Business Professionals of America, BPA, is a nationally recognized business club at Center Grove. Around the United States, there are over 2,300 chapters in 23 different states with an estimated membership of over 43,000 students.

“We competed all throughout Sunday and Monday doing our events, going to leadership sessions, and taking open tests. Then we had our awards ceremony on Tuesday,” Victor Gastelum ‘19 said, who competed in digital marketing and business and financial management.

BPA State is not solely about competing in business events, it is also about meeting people from other schools and networking, time-management, and enjoying what downtown has to offer.

“At BPA we spend much of our time going to different places to do events, eat, and hang out,” president of BPA, Will Pack ‘19 said, who competed in economic research and won in digital marketing. “We meet various different people from throughout the state of Indiana. Also, we have to be responsible for ourselves and getting to our events on time.”

Every year, the top performers in the competitions at State qualify for Nationals which is held in a different location every year. Center Grove had around 20 members participating at the State conference, with nine members qualifying for the national leadership conference in Anaheim, California.

“Qualifying for nationals was an exciting experience,” Phillip Golder ‘20 said, who won in legal office procedures. “To do well you had to type legal documents quickly and accurately. I practiced quite a bit, and even though I will not be attending nationals, I am still glad to qualify.”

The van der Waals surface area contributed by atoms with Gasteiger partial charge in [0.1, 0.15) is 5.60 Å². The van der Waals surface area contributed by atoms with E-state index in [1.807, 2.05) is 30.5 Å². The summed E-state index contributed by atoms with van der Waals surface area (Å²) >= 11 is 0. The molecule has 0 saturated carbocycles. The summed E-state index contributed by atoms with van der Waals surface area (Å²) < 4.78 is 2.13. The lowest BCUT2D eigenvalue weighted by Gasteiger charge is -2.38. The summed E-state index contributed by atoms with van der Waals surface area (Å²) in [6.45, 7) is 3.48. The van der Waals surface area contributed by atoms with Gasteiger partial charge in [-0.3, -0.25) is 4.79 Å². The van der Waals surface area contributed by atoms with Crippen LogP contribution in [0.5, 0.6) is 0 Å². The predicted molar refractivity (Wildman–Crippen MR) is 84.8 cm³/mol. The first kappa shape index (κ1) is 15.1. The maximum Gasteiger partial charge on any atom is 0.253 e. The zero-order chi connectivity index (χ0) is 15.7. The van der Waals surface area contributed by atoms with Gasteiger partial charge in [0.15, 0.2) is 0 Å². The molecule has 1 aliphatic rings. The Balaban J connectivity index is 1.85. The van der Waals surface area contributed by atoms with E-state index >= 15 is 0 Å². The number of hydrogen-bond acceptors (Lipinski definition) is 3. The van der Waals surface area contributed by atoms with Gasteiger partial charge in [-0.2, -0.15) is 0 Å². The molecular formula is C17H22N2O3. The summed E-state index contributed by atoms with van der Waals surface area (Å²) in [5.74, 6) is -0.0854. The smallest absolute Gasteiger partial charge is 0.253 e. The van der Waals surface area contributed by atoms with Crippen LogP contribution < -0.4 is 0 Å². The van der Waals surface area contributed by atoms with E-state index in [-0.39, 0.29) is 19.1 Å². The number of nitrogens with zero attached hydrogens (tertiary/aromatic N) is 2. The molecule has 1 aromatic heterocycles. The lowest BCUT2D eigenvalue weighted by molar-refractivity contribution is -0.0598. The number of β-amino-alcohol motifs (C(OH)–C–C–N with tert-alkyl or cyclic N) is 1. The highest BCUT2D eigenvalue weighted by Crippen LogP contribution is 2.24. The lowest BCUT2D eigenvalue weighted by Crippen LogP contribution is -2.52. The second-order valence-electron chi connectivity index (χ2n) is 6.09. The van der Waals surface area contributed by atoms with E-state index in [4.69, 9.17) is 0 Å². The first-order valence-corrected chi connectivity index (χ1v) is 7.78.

Sophomores Christina Monev, Andy Lam, Dhrumil Patel, Parthiv Patel and Vaibhava Potturu competed and won as a group in computer animation during last week’s BPA state convention.

All five will be attending the National Leadership Conference from May 1-5 in Anaheim. There, the group will compete to rank nationally among other high school BPA chapters.

Theatre department begins working on spring play

Emma Red | Staff Writer

The theatre department is kicking into gear this week, working on its spring production of “Paradise Lost and Found.” This time around, though, there will be some big changes for the cast, crew and directors.

“Paradise Lost and Found’ is a comedy set in the modern day, and the whole show is set in the lost-and-found department,” Drama Club Director Ashlee Vitz said. “The fall play was a huge production and a musical, but this is a straight play. Something really cool about this production in particular is that most of the cast is underclassmen, which doesn’t usually happen. It was really cool to see so many freshmen and sophomores up on stage ready to put their best out there for us. We also have understudies this year, which has never happened before as far as I know.”

Freshman Katie Pinkus said the audition process was comfortable and calm, winning her the role of an understudy for a lead in the show.

“Auditions were set up really nicely, so it wasn’t scary, and I think I did really well because of that,” she said. “Being an understudy is preparing me to play a lead in the future and is teaching me what I need to learn and what I need to do better. I’ve had so much fun doing it. I definitely want to continue with theatre in high school because of this opportunity.”

Along with changes for the cast, changes are also taking place for the crew as they get used to operating a smaller show for the spring.

“I’ve been upgraded to stage manager this year,” said junior Brianna Limbruner, who usually takes on the role of crew coordinator backstage. “So much of this show is just lights and sound because there’s a lot less moving parts, so I am the only stage manager. Even though this role is only temporary for me, I’m really glad that I’m being trusted to take it on. Everything is really different, so I’m excited to learn through it. We’re getting to be pretty organized in our new positions, so I think it’ll be a really funny and great show.”

“Paradise Lost and Found” was written by Pat Cook and will be performed thrice by students at Center Grove High School starting on Friday, April 5 at 7 p.m. It will run at the same time on Saturday, April 6 before closing on Sunday, April 7 at 2 p.m.